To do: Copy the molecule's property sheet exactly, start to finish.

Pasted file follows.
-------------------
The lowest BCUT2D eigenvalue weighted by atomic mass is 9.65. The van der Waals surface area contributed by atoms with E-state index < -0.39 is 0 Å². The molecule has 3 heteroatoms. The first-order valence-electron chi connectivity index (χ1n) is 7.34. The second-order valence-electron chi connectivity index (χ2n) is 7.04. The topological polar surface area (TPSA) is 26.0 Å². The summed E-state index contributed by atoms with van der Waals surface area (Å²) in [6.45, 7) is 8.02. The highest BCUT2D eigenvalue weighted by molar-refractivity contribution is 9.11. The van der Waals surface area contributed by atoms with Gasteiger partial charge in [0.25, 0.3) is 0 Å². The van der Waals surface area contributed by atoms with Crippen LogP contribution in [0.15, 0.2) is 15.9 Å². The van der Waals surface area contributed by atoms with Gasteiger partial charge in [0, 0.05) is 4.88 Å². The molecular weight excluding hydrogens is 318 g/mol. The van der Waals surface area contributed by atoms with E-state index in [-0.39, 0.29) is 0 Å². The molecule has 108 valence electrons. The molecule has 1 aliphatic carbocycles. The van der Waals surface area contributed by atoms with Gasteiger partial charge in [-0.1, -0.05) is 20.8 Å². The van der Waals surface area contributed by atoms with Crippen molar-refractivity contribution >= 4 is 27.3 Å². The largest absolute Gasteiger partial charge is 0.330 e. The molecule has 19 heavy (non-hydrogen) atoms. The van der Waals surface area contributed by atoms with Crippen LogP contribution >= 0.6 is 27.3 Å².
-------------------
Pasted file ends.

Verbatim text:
The lowest BCUT2D eigenvalue weighted by atomic mass is 9.65. The van der Waals surface area contributed by atoms with E-state index < -0.39 is 0 Å². The molecule has 3 heteroatoms. The first-order valence-electron chi connectivity index (χ1n) is 7.34. The second-order valence-electron chi connectivity index (χ2n) is 7.04. The topological polar surface area (TPSA) is 26.0 Å². The summed E-state index contributed by atoms with van der Waals surface area (Å²) in [6.45, 7) is 8.02. The highest BCUT2D eigenvalue weighted by molar-refractivity contribution is 9.11. The van der Waals surface area contributed by atoms with Gasteiger partial charge in [0.25, 0.3) is 0 Å². The van der Waals surface area contributed by atoms with Crippen LogP contribution in [0.15, 0.2) is 15.9 Å². The van der Waals surface area contributed by atoms with Gasteiger partial charge in [0, 0.05) is 4.88 Å². The molecular weight excluding hydrogens is 318 g/mol. The van der Waals surface area contributed by atoms with E-state index in [-0.39, 0.29) is 0 Å². The molecule has 108 valence electrons. The molecule has 1 aliphatic carbocycles. The van der Waals surface area contributed by atoms with Gasteiger partial charge in [-0.1, -0.05) is 20.8 Å². The van der Waals surface area contributed by atoms with Crippen molar-refractivity contribution >= 4 is 27.3 Å². The largest absolute Gasteiger partial charge is 0.330 e. The molecule has 19 heavy (non-hydrogen) atoms. The van der Waals surface area contributed by atoms with Crippen LogP contribution >= 0.6 is 27.3 Å².